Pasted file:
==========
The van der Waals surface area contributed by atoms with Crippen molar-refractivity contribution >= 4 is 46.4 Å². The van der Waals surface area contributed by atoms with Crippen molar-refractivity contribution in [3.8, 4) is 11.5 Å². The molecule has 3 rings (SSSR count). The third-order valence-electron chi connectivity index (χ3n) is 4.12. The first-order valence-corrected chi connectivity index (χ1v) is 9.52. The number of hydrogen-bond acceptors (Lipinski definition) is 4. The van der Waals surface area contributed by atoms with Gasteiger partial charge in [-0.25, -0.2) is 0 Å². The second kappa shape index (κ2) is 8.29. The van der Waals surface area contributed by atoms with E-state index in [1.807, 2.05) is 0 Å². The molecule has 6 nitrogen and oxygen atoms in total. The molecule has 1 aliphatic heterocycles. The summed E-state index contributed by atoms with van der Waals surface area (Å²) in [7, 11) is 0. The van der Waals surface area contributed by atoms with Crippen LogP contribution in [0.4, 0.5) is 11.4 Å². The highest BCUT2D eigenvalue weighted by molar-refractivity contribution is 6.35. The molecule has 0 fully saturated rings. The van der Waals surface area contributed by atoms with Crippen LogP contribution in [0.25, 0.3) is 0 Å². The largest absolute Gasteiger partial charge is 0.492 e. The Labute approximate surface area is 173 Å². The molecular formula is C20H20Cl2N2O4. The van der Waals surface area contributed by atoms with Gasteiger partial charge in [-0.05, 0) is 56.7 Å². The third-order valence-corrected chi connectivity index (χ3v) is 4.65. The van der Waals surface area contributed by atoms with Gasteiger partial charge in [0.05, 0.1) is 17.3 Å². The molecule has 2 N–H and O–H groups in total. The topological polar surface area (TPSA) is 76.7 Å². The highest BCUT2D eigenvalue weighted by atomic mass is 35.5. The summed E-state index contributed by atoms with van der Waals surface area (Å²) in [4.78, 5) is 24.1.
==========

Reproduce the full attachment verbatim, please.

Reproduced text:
The van der Waals surface area contributed by atoms with Crippen molar-refractivity contribution >= 4 is 46.4 Å². The van der Waals surface area contributed by atoms with Crippen molar-refractivity contribution in [3.8, 4) is 11.5 Å². The molecule has 3 rings (SSSR count). The third-order valence-electron chi connectivity index (χ3n) is 4.12. The first-order valence-corrected chi connectivity index (χ1v) is 9.52. The number of hydrogen-bond acceptors (Lipinski definition) is 4. The van der Waals surface area contributed by atoms with Gasteiger partial charge in [-0.25, -0.2) is 0 Å². The second kappa shape index (κ2) is 8.29. The van der Waals surface area contributed by atoms with E-state index in [1.807, 2.05) is 0 Å². The molecule has 6 nitrogen and oxygen atoms in total. The molecule has 1 aliphatic heterocycles. The summed E-state index contributed by atoms with van der Waals surface area (Å²) in [7, 11) is 0. The van der Waals surface area contributed by atoms with Crippen LogP contribution in [0.4, 0.5) is 11.4 Å². The highest BCUT2D eigenvalue weighted by molar-refractivity contribution is 6.35. The molecule has 0 fully saturated rings. The van der Waals surface area contributed by atoms with Crippen LogP contribution in [0.25, 0.3) is 0 Å². The largest absolute Gasteiger partial charge is 0.492 e. The Labute approximate surface area is 173 Å². The molecular formula is C20H20Cl2N2O4. The van der Waals surface area contributed by atoms with Gasteiger partial charge in [-0.05, 0) is 56.7 Å². The third-order valence-corrected chi connectivity index (χ3v) is 4.65. The van der Waals surface area contributed by atoms with Gasteiger partial charge in [0.05, 0.1) is 17.3 Å². The molecule has 2 N–H and O–H groups in total. The topological polar surface area (TPSA) is 76.7 Å². The highest BCUT2D eigenvalue weighted by atomic mass is 35.5. The summed E-state index contributed by atoms with van der Waals surface area (Å²) in [4.78, 5) is 24.1.